"Looking for weird people creating weird things" - Guest Ruth Ann Thorn - The other half.
Ruth Ann Thorn (Exclusive Collections)
We are finally back with the second half of our conversation with San Diego gallerist Ruth Ann Thorn (Exclusive Collections). And maybe being a year and a half later you have concluded that the reason for the wait is because the second half was just more of the same. And if that’s you, prepare to be surprised.
I’ve heard lots of art dealers go on about how they need to find artists who are not just talented but are doing things their collectors have truly not seen before. And then wait for them to walk in the door, or hope to find them at the next art fair. But Ruth Anne does much more than keep her eyes open. She goes on the hunt.
Junkies, Schizoids, and Ex-Cons – oh my.
Listen to this new episode of the Art Dealer Show and find out what happens when a gallery owner makes a practice of placing ads on Craig’s list that start with “Looking for weird people creating weird things”. Follow her journey into Hollywood flops and other corners of the world no other art dealer I know is willing to brave, just to find their next artist.
But before we get into all that, a year and a half is a long time, particularly in today’s art world. So from our corner booth in the back of the ol’ art dealer bar, I gave Ruth Ann a call to check in and see what has been going on since we first spoke with her. And I’ll say this, it’s not a lot of same old – same old.
Ruth Anne has seen the changes coming come and like anyone who will survive to thrive, she’s adapting with the changing climate.
So slide on in, order yourself up the perfect tonic to carry you through the hour and join us.
Sponsors:Art World NewsRelavent CommunicationsArt Santa Fe – a Redwood Media Group show
Guest:Ruth-Ann Thorn, CEO and owner of Exclusive Collections:San Diego • Beverly Hills • Las Vegas • Laguna Beach(619) 238-0320www.ecgallery.comhttps://www.facebook.com/ecgalleries
Is Sacha Baron Cohen Calling The Gallery World “S***T”? Guest: Cristy Cones
This is not your typical episode of the Art Dealer Show.
If you have not heard the news, the often controversial comedic actor and social commentator Sacha Baron Cohen is back with a brand new show. And what does that have to do with the art business? Well, right out of the gate in his first episode he’s pointed his sardonic lens at one of our own—art consultant Cristy Cones. And we’ve got her on the show.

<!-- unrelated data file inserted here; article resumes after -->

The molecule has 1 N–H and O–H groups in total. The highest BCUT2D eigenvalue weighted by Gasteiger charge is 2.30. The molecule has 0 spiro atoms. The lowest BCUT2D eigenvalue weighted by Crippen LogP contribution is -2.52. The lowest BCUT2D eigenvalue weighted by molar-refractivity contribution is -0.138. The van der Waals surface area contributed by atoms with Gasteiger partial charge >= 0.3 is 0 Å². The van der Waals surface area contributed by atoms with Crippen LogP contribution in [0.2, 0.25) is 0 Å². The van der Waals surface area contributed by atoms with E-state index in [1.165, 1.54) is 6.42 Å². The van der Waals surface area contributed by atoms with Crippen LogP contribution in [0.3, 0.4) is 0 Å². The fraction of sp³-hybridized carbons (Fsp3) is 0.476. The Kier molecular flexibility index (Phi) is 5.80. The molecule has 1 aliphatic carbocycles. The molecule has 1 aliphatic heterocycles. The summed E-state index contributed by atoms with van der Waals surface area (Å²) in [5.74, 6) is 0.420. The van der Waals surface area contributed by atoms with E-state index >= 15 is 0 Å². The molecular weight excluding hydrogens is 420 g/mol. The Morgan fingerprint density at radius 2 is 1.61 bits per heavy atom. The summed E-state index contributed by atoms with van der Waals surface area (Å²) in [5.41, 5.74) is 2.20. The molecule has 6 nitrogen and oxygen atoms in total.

Try to imagine that you have agreed to allow a UK-based reality TV crew film a sit down with you and an ex-con who has dreams of turning the art he started to make in prison during his recently completed twenty-one year stint. And then, when the time comes, in walks a hulking figure with a shaved head and a prison tattoo under his eye nervelessly clutching a folio.
Over the course of a “getting to know each other” conversation, he reveals that after a cell protest when he smeared his own excrement on the wall, he became inspired to create works of art with the same medium. He then hands you a primitive portrait of his cellmates. Next you are informed that their shirts are made with another fluid that was involuntarily provided by one of his subjects. I’m not going to go any further but this insanity does.
If you are asking “how would I react?” or just “what the hell?” then you definitely don’t want to miss this interview with the art dealer who got to live it.
Be forewarned: this is the first episode that I’ve had to put a content warning on. It’s also the first one that I’m suggesting you have no less than two drinks to properly prepare yourself.
Cheers my art dealer.
Galleries pricing art by the keystone rule and other fun ways to lose a business.
YES, we’ve returned to our corner booth at the ol’ art dealer bar and we have a new episode of the Art Dealer Show show for you.
Even though the break went much longer than I expected, it did not go to waste — during that time I gave the show many new tweaks. All with the goal of being able to get more of them out to you. If you’re a regular listener, I’m sure you’ll notice them along the way. And I’d very much like to hear what you think?
I’m about as excited as I am nervous about this new episode. I’ve decided to finally take on one of the sacred cows in the art gallery business: pricing art based on Keystone (double net) as a firm rule.